treasures to find and monsters to fight (or be eaten by, if we’re talking about
the darkness dwelling Grue).

Zork is an interactive fiction, that is, everything is
presented as text. You direct your actions by typing them into the command line
and a bit of code known as a text parser acts as a kind of dungeon master (Zork
III’s subtitle actually is Dungeon Master, come to think of it), interpreting
your commands and telling you their consequences. If the Dave Arneson school of
D&D thought sought to have players inhabit the fantasy stories he read and
loved, then Zork is perhaps the closest we’ve come to that Platonic ideal.

I love Zork. It is as old as I am, has no flashy graphics,
and yet remains my favorite videogame of all time. It stoked my imagination as
no other videogame has, but in ways similar to D&D. As a kid, peering at
the green monochrome screen, trying (and mostly failing) to work out the devious
puzzles. I didn’t make much of a distinction between Zork and Dungeons &
Dragons. Even though they didn’t share a brand name, I knew they were both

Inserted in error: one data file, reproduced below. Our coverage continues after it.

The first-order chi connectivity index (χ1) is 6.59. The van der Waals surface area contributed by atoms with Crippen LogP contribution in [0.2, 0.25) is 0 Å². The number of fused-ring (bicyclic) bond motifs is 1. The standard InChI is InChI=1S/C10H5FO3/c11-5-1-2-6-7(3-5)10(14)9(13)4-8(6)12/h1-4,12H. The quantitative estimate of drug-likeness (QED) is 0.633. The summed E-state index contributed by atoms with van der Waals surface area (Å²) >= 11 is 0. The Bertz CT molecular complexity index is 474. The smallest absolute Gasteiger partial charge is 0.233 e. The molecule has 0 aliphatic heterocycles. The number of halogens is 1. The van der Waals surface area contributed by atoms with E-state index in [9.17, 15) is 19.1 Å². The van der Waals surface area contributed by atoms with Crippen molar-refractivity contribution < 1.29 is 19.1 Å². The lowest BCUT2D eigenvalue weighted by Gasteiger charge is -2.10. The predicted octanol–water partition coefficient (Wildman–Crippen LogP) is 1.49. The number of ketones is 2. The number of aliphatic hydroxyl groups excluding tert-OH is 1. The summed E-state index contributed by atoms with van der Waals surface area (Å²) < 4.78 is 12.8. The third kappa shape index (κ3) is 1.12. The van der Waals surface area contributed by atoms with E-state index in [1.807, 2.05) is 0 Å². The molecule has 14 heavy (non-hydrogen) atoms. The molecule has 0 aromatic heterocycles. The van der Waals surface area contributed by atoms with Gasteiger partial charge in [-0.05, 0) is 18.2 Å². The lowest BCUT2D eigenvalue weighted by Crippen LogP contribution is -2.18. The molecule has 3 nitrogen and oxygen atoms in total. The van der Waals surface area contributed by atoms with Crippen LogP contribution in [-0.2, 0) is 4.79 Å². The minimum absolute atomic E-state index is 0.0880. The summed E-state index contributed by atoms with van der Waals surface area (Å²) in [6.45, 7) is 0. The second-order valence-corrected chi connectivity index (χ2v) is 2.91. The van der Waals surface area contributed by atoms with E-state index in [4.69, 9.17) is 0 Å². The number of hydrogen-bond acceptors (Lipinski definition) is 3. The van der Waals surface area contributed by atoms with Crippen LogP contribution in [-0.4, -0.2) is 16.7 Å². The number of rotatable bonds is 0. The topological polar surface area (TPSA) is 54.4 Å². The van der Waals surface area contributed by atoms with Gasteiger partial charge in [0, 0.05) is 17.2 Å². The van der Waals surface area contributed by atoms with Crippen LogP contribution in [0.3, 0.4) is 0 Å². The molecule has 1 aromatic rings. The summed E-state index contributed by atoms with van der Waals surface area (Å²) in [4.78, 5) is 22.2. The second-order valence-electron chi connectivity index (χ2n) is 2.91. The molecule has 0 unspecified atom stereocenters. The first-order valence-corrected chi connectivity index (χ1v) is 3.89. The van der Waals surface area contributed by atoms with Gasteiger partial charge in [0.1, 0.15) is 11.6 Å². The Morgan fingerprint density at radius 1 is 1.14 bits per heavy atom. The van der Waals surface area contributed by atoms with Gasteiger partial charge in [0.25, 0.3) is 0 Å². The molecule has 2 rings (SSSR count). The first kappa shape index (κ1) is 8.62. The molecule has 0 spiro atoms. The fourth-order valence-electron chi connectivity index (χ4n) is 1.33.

facets of a larger world.

Interactive fiction mostly died out in the late 80s, leaving
the mechanical influence of D&D to dominate videogames until recent years,
when technology has allowed complex narrative to remarry rules systems in
something that approximates the experience of telling a story with friends
around the gaming table. Sort of. But I’m getting ahead of myself…

So let’s bury this bullshit about how women didn’t grow up on Star Wars.



This is my friend TJ, wearing a costume she made for Halloween, 1977.  She was 16 at the time.

Now, keep in mind: there was no internet to search for images.  She could not have rented and paused the movie, because it wasn’t released on video until 1982.  No, TJ just went to the movie a bunch of times, took notes with a flashlight, drew a bunch of sketches, and put this together.

In 19-fucking-77.  So let’s bury this bullshit about how women didn’t grow up on Star Wars.